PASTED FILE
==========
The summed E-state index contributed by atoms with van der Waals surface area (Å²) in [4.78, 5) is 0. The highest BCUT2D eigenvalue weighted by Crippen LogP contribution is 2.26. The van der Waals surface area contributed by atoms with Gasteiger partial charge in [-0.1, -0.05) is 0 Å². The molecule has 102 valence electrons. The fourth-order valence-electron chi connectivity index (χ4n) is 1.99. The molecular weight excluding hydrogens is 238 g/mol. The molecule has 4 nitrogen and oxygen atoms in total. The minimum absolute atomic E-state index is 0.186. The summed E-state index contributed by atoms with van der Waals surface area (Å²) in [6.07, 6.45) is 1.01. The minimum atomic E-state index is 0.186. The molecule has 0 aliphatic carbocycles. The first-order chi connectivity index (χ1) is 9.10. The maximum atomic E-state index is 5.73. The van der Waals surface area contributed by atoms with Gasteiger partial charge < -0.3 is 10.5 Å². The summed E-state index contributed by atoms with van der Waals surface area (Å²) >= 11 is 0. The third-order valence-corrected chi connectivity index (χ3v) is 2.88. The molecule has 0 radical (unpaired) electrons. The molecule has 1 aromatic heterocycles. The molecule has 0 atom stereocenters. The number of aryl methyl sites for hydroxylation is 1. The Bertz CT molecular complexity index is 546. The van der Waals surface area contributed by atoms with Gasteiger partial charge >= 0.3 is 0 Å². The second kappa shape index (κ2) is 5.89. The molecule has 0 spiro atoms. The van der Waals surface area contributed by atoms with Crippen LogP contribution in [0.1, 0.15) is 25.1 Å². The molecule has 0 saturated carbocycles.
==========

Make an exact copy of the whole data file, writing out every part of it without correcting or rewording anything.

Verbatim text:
The summed E-state index contributed by atoms with van der Waals surface area (Å²) in [4.78, 5) is 0. The highest BCUT2D eigenvalue weighted by Crippen LogP contribution is 2.26. The van der Waals surface area contributed by atoms with Gasteiger partial charge in [-0.1, -0.05) is 0 Å². The molecule has 102 valence electrons. The fourth-order valence-electron chi connectivity index (χ4n) is 1.99. The molecular weight excluding hydrogens is 238 g/mol. The molecule has 4 nitrogen and oxygen atoms in total. The minimum absolute atomic E-state index is 0.186. The summed E-state index contributed by atoms with van der Waals surface area (Å²) in [6.07, 6.45) is 1.01. The minimum atomic E-state index is 0.186. The molecule has 0 aliphatic carbocycles. The first-order chi connectivity index (χ1) is 9.10. The maximum atomic E-state index is 5.73. The van der Waals surface area contributed by atoms with Gasteiger partial charge < -0.3 is 10.5 Å². The summed E-state index contributed by atoms with van der Waals surface area (Å²) >= 11 is 0. The third-order valence-corrected chi connectivity index (χ3v) is 2.88. The molecule has 0 radical (unpaired) electrons. The molecule has 1 aromatic heterocycles. The molecule has 0 atom stereocenters. The number of aryl methyl sites for hydroxylation is 1. The Bertz CT molecular complexity index is 546. The van der Waals surface area contributed by atoms with Gasteiger partial charge >= 0.3 is 0 Å². The second kappa shape index (κ2) is 5.89. The molecule has 0 spiro atoms. The van der Waals surface area contributed by atoms with Crippen LogP contribution in [0.1, 0.15) is 25.1 Å². The molecule has 0 saturated carbocycles.